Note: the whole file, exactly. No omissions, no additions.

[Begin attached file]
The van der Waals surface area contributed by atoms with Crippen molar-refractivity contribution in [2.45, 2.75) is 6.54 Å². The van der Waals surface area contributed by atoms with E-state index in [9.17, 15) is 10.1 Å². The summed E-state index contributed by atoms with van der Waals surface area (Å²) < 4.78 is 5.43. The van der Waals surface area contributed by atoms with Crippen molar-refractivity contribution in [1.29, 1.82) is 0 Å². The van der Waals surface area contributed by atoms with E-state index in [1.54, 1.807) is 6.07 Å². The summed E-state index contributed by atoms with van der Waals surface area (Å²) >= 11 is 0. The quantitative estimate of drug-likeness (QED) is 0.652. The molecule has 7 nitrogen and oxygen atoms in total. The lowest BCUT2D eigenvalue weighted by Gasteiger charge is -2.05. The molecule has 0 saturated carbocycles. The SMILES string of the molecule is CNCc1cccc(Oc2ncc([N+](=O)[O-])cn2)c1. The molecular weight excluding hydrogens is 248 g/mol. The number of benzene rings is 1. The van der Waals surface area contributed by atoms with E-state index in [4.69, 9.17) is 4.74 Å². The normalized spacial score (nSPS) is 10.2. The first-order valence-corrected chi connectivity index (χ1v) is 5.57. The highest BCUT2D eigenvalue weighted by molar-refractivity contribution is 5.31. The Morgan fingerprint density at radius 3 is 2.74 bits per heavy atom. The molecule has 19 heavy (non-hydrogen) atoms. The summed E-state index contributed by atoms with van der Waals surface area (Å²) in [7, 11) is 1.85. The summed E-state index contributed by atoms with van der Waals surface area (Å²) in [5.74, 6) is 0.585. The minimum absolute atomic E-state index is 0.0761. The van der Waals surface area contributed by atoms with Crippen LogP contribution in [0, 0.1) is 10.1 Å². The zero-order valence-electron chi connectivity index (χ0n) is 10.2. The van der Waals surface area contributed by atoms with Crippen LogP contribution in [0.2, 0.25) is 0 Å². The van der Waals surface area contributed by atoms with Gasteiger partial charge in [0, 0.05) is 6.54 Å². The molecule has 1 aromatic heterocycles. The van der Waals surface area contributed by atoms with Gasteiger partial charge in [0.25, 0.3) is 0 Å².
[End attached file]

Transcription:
The van der Waals surface area contributed by atoms with Crippen molar-refractivity contribution in [2.45, 2.75) is 6.54 Å². The van der Waals surface area contributed by atoms with E-state index in [9.17, 15) is 10.1 Å². The summed E-state index contributed by atoms with van der Waals surface area (Å²) < 4.78 is 5.43. The van der Waals surface area contributed by atoms with Crippen molar-refractivity contribution in [1.29, 1.82) is 0 Å². The van der Waals surface area contributed by atoms with E-state index in [1.54, 1.807) is 6.07 Å². The summed E-state index contributed by atoms with van der Waals surface area (Å²) >= 11 is 0. The quantitative estimate of drug-likeness (QED) is 0.652. The molecule has 7 nitrogen and oxygen atoms in total. The lowest BCUT2D eigenvalue weighted by Gasteiger charge is -2.05. The molecule has 0 saturated carbocycles. The SMILES string of the molecule is CNCc1cccc(Oc2ncc([N+](=O)[O-])cn2)c1. The molecular weight excluding hydrogens is 248 g/mol. The number of benzene rings is 1. The van der Waals surface area contributed by atoms with E-state index in [4.69, 9.17) is 4.74 Å². The normalized spacial score (nSPS) is 10.2. The first-order valence-corrected chi connectivity index (χ1v) is 5.57. The highest BCUT2D eigenvalue weighted by molar-refractivity contribution is 5.31. The Morgan fingerprint density at radius 3 is 2.74 bits per heavy atom. The molecule has 19 heavy (non-hydrogen) atoms. The summed E-state index contributed by atoms with van der Waals surface area (Å²) in [7, 11) is 1.85. The summed E-state index contributed by atoms with van der Waals surface area (Å²) in [5.74, 6) is 0.585. The minimum absolute atomic E-state index is 0.0761. The van der Waals surface area contributed by atoms with Crippen LogP contribution in [0, 0.1) is 10.1 Å². The zero-order valence-electron chi connectivity index (χ0n) is 10.2. The van der Waals surface area contributed by atoms with Crippen LogP contribution in [0.2, 0.25) is 0 Å². The van der Waals surface area contributed by atoms with Gasteiger partial charge in [0, 0.05) is 6.54 Å². The molecule has 1 aromatic heterocycles. The van der Waals surface area contributed by atoms with Gasteiger partial charge in [0.25, 0.3) is 0 Å².